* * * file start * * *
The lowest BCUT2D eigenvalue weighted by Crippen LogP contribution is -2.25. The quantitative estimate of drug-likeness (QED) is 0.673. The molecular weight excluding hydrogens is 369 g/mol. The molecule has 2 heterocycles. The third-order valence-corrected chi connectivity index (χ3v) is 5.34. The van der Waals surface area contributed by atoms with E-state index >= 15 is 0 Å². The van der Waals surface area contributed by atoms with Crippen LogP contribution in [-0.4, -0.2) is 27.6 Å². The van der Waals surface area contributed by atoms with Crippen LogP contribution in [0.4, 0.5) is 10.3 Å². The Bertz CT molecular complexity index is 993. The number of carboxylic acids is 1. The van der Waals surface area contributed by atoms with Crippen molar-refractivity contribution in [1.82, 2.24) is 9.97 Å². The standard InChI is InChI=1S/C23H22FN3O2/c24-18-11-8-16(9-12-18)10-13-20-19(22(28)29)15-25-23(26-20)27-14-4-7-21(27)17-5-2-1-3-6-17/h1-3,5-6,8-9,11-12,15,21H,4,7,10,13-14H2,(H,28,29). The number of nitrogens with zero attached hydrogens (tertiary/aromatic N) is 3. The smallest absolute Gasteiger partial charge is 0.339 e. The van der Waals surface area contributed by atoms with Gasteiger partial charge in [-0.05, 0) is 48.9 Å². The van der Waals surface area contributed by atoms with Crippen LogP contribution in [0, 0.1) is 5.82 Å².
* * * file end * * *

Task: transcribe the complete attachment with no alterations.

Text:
The lowest BCUT2D eigenvalue weighted by Crippen LogP contribution is -2.25. The quantitative estimate of drug-likeness (QED) is 0.673. The molecular weight excluding hydrogens is 369 g/mol. The molecule has 2 heterocycles. The third-order valence-corrected chi connectivity index (χ3v) is 5.34. The van der Waals surface area contributed by atoms with E-state index >= 15 is 0 Å². The van der Waals surface area contributed by atoms with Crippen LogP contribution in [-0.4, -0.2) is 27.6 Å². The van der Waals surface area contributed by atoms with Crippen LogP contribution in [0.4, 0.5) is 10.3 Å². The Bertz CT molecular complexity index is 993. The number of carboxylic acids is 1. The van der Waals surface area contributed by atoms with Crippen molar-refractivity contribution in [1.82, 2.24) is 9.97 Å². The standard InChI is InChI=1S/C23H22FN3O2/c24-18-11-8-16(9-12-18)10-13-20-19(22(28)29)15-25-23(26-20)27-14-4-7-21(27)17-5-2-1-3-6-17/h1-3,5-6,8-9,11-12,15,21H,4,7,10,13-14H2,(H,28,29). The number of nitrogens with zero attached hydrogens (tertiary/aromatic N) is 3. The smallest absolute Gasteiger partial charge is 0.339 e. The van der Waals surface area contributed by atoms with Gasteiger partial charge in [-0.05, 0) is 48.9 Å². The van der Waals surface area contributed by atoms with Crippen LogP contribution in [0, 0.1) is 5.82 Å².